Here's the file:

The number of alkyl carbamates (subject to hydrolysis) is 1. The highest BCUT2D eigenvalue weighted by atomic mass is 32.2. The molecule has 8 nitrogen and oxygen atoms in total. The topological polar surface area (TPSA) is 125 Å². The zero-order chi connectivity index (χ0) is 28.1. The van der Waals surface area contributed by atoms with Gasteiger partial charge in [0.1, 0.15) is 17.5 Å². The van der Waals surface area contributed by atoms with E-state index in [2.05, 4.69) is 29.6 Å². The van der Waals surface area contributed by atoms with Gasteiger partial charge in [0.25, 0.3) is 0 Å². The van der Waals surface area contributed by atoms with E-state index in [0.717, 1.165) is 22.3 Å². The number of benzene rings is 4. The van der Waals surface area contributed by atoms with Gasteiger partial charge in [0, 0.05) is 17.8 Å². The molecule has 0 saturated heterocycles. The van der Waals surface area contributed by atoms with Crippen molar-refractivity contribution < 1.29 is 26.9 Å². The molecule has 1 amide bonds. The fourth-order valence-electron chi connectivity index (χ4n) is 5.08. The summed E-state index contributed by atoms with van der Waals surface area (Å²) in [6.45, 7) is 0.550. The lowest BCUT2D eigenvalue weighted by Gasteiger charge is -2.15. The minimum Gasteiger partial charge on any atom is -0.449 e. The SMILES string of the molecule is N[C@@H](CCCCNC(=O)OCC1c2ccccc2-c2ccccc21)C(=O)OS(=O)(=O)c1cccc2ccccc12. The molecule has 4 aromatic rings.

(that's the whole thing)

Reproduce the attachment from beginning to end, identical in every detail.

The number of alkyl carbamates (subject to hydrolysis) is 1. The highest BCUT2D eigenvalue weighted by atomic mass is 32.2. The molecule has 8 nitrogen and oxygen atoms in total. The topological polar surface area (TPSA) is 125 Å². The zero-order chi connectivity index (χ0) is 28.1. The van der Waals surface area contributed by atoms with Gasteiger partial charge in [0.1, 0.15) is 17.5 Å². The van der Waals surface area contributed by atoms with E-state index in [2.05, 4.69) is 29.6 Å². The van der Waals surface area contributed by atoms with Gasteiger partial charge in [0.25, 0.3) is 0 Å². The van der Waals surface area contributed by atoms with E-state index in [0.717, 1.165) is 22.3 Å². The number of benzene rings is 4. The van der Waals surface area contributed by atoms with Gasteiger partial charge in [0, 0.05) is 17.8 Å². The molecule has 0 saturated heterocycles. The van der Waals surface area contributed by atoms with Crippen molar-refractivity contribution < 1.29 is 26.9 Å². The molecule has 1 amide bonds. The fourth-order valence-electron chi connectivity index (χ4n) is 5.08. The summed E-state index contributed by atoms with van der Waals surface area (Å²) in [6.45, 7) is 0.550. The lowest BCUT2D eigenvalue weighted by Gasteiger charge is -2.15. The minimum Gasteiger partial charge on any atom is -0.449 e. The SMILES string of the molecule is N[C@@H](CCCCNC(=O)OCC1c2ccccc2-c2ccccc21)C(=O)OS(=O)(=O)c1cccc2ccccc12. The molecule has 4 aromatic rings.